USB Type-C is shaping up to be the holy grail of ports. It can charge your laptop, deliver 4K video, and transfer loads of USB data all over a single cable—all at the same time. What could be better? You’re looking at the answer.

What you see in these pictures is a hub that uses Intel’s Thunderbolt 3, a supercharged version of USB-C with double the bandwidth. What does that actually mean in practice? It’s fast enough that you can actually augment the power of a relatively weak laptop with an external graphics card... yes, while still charging the laptop... driving two 4K monitors... and powering your USB devices all at the same time. Here’s what that looks like:

That’s right: with just a single USB-C Thunderbolt cable plugged into the side of this super thin, super light laptop we spotted at IDF 2015, you get three USB 3.0 ports, two HDMI ports, two DisplayPorts, external audio, and ethernet all at the same time. Plus an extra USB Type-C port for—in this case—attaching a ridiculously-fast external solid state drive.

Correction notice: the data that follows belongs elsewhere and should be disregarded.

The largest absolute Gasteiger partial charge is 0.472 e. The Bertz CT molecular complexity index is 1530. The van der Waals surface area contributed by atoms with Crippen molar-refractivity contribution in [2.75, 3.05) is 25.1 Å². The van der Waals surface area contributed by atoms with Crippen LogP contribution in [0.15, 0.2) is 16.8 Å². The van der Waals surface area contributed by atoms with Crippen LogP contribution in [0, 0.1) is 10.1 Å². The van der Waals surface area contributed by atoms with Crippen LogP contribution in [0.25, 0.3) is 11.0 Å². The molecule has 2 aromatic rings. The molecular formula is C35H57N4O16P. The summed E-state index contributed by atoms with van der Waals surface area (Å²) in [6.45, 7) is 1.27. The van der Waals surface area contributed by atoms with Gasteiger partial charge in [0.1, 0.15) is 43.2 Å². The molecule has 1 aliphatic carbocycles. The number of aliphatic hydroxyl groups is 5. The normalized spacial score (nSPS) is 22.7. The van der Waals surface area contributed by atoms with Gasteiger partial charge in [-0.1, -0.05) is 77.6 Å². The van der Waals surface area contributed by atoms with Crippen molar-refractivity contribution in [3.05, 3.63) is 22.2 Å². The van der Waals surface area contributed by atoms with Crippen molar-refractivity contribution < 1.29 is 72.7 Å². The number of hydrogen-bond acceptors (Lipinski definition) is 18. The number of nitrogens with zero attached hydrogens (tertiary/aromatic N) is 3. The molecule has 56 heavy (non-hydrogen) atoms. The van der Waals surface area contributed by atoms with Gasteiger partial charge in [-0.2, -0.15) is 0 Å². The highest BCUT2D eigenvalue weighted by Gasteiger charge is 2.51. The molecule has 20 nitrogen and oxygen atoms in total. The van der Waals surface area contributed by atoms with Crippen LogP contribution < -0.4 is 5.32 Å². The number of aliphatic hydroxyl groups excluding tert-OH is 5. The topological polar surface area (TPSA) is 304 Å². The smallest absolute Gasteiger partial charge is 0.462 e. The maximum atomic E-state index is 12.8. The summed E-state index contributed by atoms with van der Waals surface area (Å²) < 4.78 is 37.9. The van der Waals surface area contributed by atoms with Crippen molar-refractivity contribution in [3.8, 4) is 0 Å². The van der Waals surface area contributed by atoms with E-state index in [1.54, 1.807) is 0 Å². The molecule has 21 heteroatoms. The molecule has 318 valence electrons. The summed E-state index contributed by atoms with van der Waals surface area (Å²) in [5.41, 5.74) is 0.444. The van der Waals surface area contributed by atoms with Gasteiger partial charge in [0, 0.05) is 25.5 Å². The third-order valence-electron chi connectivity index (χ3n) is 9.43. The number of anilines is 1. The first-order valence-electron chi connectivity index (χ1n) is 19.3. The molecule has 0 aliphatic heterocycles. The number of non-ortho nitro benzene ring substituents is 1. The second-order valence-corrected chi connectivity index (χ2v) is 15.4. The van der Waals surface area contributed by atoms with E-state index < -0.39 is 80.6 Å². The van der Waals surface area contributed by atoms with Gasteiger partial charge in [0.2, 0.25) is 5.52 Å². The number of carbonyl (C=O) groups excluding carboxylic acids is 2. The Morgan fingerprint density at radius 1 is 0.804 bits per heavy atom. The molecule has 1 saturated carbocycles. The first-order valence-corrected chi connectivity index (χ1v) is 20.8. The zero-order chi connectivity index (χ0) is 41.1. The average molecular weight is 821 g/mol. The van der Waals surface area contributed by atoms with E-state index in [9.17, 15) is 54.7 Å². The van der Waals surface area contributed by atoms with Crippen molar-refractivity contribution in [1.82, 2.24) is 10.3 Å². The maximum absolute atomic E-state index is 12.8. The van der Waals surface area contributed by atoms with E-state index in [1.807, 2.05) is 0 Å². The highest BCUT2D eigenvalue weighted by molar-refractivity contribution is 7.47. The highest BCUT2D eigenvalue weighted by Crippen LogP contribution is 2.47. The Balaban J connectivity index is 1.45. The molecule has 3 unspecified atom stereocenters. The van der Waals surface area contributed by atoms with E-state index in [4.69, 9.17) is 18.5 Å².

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The best part isn’t the plethora of ports, though: it’s the fact that this sleek box has an external graphics chip inside. In this case, an AMD Radeon R9 M385. Hello, games!

What if you need even more graphical muscle? Say, if you want to plug your thin and light laptop in at night and play some Grand Theft Auto V? Thunderbolt 3 can handle a way bigger external graphics card dock, too. Here’s what it looks like with a full-size AMD R9 200 series graphics card, delivering a respectable framerate in the Unigine Heaven benchmark.

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Sadly, all of these Thunderbolt 3 boxes—and the laptop—are just Inventec reference designs, not commercial products yet. Plus, Intel won’t say what they might cost or when they might arrive, though the first real Thunderbolt 3 products will allegedly start hitting the market by the end of the year.

Will manufacturers actually build external graphics solutions with Thunderbolt 3? “Watch this space,” says Navin Shenoy, an Intel executive.


Contact the author at sean.hollister@gizmodo.com.